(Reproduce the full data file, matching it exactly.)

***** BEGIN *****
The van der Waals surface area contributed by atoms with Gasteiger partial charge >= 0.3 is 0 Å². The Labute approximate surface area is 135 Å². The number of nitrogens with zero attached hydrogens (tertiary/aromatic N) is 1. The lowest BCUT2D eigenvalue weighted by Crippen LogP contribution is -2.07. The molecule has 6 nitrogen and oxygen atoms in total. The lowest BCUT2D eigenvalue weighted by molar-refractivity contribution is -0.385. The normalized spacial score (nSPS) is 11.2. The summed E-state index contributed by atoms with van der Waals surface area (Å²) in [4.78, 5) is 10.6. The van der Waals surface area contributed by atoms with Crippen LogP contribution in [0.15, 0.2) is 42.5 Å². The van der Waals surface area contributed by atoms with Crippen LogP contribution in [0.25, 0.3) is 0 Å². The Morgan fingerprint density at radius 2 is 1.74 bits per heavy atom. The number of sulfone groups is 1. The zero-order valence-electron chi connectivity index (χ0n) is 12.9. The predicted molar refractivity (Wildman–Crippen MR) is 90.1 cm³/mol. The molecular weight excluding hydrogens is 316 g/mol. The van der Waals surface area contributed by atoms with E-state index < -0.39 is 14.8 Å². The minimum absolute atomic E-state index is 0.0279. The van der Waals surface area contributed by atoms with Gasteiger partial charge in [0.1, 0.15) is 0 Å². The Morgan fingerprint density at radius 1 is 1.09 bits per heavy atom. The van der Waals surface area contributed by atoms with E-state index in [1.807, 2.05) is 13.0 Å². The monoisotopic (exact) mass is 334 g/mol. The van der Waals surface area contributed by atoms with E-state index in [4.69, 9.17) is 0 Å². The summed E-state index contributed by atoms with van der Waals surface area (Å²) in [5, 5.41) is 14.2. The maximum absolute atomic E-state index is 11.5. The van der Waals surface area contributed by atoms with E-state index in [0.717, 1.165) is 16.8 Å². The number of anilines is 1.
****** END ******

The van der Waals surface area contributed by atoms with Gasteiger partial charge >= 0.3 is 0 Å². The Labute approximate surface area is 135 Å². The number of nitrogens with zero attached hydrogens (tertiary/aromatic N) is 1. The lowest BCUT2D eigenvalue weighted by Crippen LogP contribution is -2.07. The molecule has 6 nitrogen and oxygen atoms in total. The lowest BCUT2D eigenvalue weighted by molar-refractivity contribution is -0.385. The normalized spacial score (nSPS) is 11.2. The summed E-state index contributed by atoms with van der Waals surface area (Å²) in [4.78, 5) is 10.6. The van der Waals surface area contributed by atoms with Crippen LogP contribution in [0.15, 0.2) is 42.5 Å². The van der Waals surface area contributed by atoms with Crippen LogP contribution in [0.25, 0.3) is 0 Å². The Morgan fingerprint density at radius 2 is 1.74 bits per heavy atom. The number of sulfone groups is 1. The zero-order valence-electron chi connectivity index (χ0n) is 12.9. The predicted molar refractivity (Wildman–Crippen MR) is 90.1 cm³/mol. The molecular weight excluding hydrogens is 316 g/mol. The van der Waals surface area contributed by atoms with E-state index < -0.39 is 14.8 Å². The minimum absolute atomic E-state index is 0.0279. The van der Waals surface area contributed by atoms with Gasteiger partial charge in [0.1, 0.15) is 0 Å². The Morgan fingerprint density at radius 1 is 1.09 bits per heavy atom. The van der Waals surface area contributed by atoms with E-state index in [1.807, 2.05) is 13.0 Å². The monoisotopic (exact) mass is 334 g/mol. The van der Waals surface area contributed by atoms with E-state index in [4.69, 9.17) is 0 Å². The summed E-state index contributed by atoms with van der Waals surface area (Å²) in [5, 5.41) is 14.2. The maximum absolute atomic E-state index is 11.5. The van der Waals surface area contributed by atoms with E-state index in [0.717, 1.165) is 16.8 Å². The number of anilines is 1.